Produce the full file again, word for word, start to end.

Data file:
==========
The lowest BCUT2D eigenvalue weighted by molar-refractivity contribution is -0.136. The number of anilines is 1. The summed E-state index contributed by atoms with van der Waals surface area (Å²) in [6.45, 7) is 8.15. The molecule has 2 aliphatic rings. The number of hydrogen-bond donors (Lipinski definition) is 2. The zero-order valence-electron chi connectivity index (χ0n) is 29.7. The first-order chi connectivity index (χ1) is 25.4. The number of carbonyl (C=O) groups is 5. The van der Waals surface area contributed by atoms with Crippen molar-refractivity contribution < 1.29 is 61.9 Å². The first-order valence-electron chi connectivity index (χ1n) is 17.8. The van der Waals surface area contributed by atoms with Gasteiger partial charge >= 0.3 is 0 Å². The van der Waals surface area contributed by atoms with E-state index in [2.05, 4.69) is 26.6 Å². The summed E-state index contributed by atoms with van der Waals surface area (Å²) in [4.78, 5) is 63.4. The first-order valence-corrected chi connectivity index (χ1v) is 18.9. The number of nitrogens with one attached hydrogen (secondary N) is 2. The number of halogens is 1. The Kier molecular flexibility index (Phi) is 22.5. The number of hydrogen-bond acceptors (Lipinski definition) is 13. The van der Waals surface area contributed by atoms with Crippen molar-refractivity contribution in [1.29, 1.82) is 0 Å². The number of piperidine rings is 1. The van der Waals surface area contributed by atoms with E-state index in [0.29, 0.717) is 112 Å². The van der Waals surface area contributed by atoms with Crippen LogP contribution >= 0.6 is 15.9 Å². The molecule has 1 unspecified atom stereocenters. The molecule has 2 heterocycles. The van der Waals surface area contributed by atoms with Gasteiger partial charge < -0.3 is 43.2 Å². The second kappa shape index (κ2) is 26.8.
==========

The lowest BCUT2D eigenvalue weighted by molar-refractivity contribution is -0.136. The number of anilines is 1. The summed E-state index contributed by atoms with van der Waals surface area (Å²) in [6.45, 7) is 8.15. The molecule has 2 aliphatic rings. The number of hydrogen-bond donors (Lipinski definition) is 2. The zero-order valence-electron chi connectivity index (χ0n) is 29.7. The first-order chi connectivity index (χ1) is 25.4. The number of carbonyl (C=O) groups is 5. The van der Waals surface area contributed by atoms with Crippen molar-refractivity contribution < 1.29 is 61.9 Å². The first-order valence-electron chi connectivity index (χ1n) is 17.8. The van der Waals surface area contributed by atoms with Gasteiger partial charge >= 0.3 is 0 Å². The van der Waals surface area contributed by atoms with E-state index in [2.05, 4.69) is 26.6 Å². The summed E-state index contributed by atoms with van der Waals surface area (Å²) in [4.78, 5) is 63.4. The first-order valence-corrected chi connectivity index (χ1v) is 18.9. The number of nitrogens with one attached hydrogen (secondary N) is 2. The number of halogens is 1. The Kier molecular flexibility index (Phi) is 22.5. The number of hydrogen-bond acceptors (Lipinski definition) is 13. The van der Waals surface area contributed by atoms with Crippen molar-refractivity contribution in [1.29, 1.82) is 0 Å². The number of piperidine rings is 1. The van der Waals surface area contributed by atoms with E-state index in [0.29, 0.717) is 112 Å². The van der Waals surface area contributed by atoms with Crippen LogP contribution >= 0.6 is 15.9 Å². The molecule has 1 unspecified atom stereocenters. The molecule has 2 heterocycles. The van der Waals surface area contributed by atoms with Gasteiger partial charge < -0.3 is 43.2 Å². The second kappa shape index (κ2) is 26.8.